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JEARRARD'S HERBAL


Thats enough introduction - on with the plants!
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... out in the garden.

5th August 2012



Cyclamen hederifolium
The week has seen a few light showers which have helped in the garden. Not enough to wet the soil significantly but enough to lower the temperature and settle the dust. It has been the wettest year since Noah built the Ark so it is difficult to imagine the soil being dry, but it was. Fortunately we had a mighty deluge in the night. The ground is wet and the water tanks have filled up. I had taken a short break from planting things out and will leave it until september before I start again, but it feels as though I could get away with it this week.
In the break from planting I have started work on a small greenhouse for the Agave. At present they are in temporary homes in the bulb house, and there isn't really room for them. The first part of the process involves sinking foundation stakes into the underlying rock so I have been a happy little dwarf, whistling while I work and banging a long rock chisel with a big hammer. Let's just call it laborious, there has been enough language shed over this one already.
Walking back from the site, tired and dusty with a bruised finger (I hit it with a hammer) I saw the Cyclamen had started. I regard them as the first breath of autumn, innocent pink portents of the ice storm to come. I have mixed feelings about their appearance but I was saddened when the rabbits ate the flowers. I still had this one when I went to take the pictures. It is a little chewed but there will be plenty more.


5th August 2012



Acis autumnalis var oporantha
The autumn bulbs have started to appear. I must find a few hours to weed the Nerine before the first flower spikes emerge. This little Acis beat the Cyclamen into flower by a couple of days. It is reliable in a pot but I have never tried it outside. I think I would spend too much time keeping the weeds at bay.
The variety A.a.oporantha is no longer considered valid. It relates to plants from the Rif Mountains in North Africa. I maintain this stock because it is said not to produce any seed, while my typical plants seed freely (generously, reliably, prolifically, enthusiastically, with gusto) enough to turn up in some unexpected places.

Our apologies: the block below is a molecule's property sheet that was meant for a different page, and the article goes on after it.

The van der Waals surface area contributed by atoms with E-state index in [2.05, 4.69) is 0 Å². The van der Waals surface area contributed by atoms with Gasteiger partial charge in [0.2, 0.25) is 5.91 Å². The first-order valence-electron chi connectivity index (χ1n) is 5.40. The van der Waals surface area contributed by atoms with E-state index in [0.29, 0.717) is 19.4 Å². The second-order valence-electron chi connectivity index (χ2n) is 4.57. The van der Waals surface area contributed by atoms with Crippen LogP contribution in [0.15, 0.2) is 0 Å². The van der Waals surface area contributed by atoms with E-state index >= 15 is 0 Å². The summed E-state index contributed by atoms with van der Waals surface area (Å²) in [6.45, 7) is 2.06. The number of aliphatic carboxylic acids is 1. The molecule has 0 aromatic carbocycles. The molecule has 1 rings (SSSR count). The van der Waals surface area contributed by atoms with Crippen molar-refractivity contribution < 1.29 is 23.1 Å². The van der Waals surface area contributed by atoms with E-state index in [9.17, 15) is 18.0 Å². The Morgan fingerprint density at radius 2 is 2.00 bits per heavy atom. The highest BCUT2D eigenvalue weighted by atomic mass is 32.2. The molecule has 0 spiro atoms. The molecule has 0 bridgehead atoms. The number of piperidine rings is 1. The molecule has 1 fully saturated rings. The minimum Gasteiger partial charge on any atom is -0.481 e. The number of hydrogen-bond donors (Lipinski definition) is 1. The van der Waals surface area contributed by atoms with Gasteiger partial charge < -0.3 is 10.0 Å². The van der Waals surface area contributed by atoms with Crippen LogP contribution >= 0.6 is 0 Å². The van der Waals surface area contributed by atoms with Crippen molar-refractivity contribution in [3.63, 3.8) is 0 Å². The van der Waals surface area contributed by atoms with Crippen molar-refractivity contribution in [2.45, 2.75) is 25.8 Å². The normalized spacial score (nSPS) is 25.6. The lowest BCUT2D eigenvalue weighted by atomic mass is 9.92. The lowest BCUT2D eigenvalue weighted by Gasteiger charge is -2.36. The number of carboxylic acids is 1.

It flowers without the leaves and the tiny white blooms are stained pink at the base. This form has narrower petals that flare open more widely than my typical strain and the scapes grow slightly taller. If I was forced to choose, I would say this was the better plant.


5th August 2012



Typhonium alpinum
The tuberous aroids are currently 'resting' in the bulb house, along with the Agave. It isn't meant as a long term plan, but they had to go somewhere when the benches they previously occupied were replaced. Eventually those that like shade will be planted in the shade, those that like moisture will go outside and those that need a summer bake - well, I'm not sure what will happen to those, but I will find a space for them somewhere.
This charming little Typhonium is adaptable enough to tolerate the company of bulbs, but it is happier now I have started watering more reliably. It might have flowered a month ago but I have been keeping things dry while they are dormant.
There is still some doubt about the name. It was distributed as T.alpinum but doubts have been cast. There is a reasonable key in the Flora of China, so I will try to pin a name down while it is in flower (I would do it now, but the rain is tipping down again and I'm not going out there).


5th August 2012



Watsonia Hybrid
I have had similar problems identifying the Watsonia. I'm not alone in this - the standard solution is to suggest that plants in cultivation are all complex hybrids. Unfortunately I run into similar problems of identification with plants grown from habitat collected seed. I don't need to worry with this one, it is a complex hybrid. I made it myself. W.pillansii pink form x W. 'Stanford Scarlet'. The true identity of the pink form of W.pillansii is an open question, but this hybrid remains complex!
So far all of the seedlings have come up in shades of pink. This is the palest. There is a stronger growing one that leans towards salmon and is probably a better plant, but this is the one that caught my eye this morning.
Watsonia are another genus waiting to be planted out. They seem to do best when planted in the spring so I will probably wait until next year. Those I have put out in the autumn have struggled a bit in the first winter.
I am hoping that this group of seedlings will self pollinate and that I will have a better mix of colours in the next generation. If I remember, I will go and help them.

Acorus Alocasia Anemone Arisaema Arum Asarum Aspidistra Begonia Bromeliads Camellia
Carnivorous Cautleya Chirita Chlorophytum Clivia Colocasia Crocosmia Dionaea Drosera Epimedium
Eucomis Fuchsia Galanthus Hedychium Helleborus Hemerocallis Hepatica Hosta Impatiens Iris
Liriope Ophiopogon Pinguicula Polygonatum Ranunculus ficaria Rhodohypoxis Rohdea Roscoea Sansevieria Sarracenia
Scilla Sempervivum Tricyrtis Tulbaghia Utricularia Viola odorata Watsonia

To find particular groups of plants I grow, click on the genus name in the table above. Click on the "Index" box at the top of the page for the full list.
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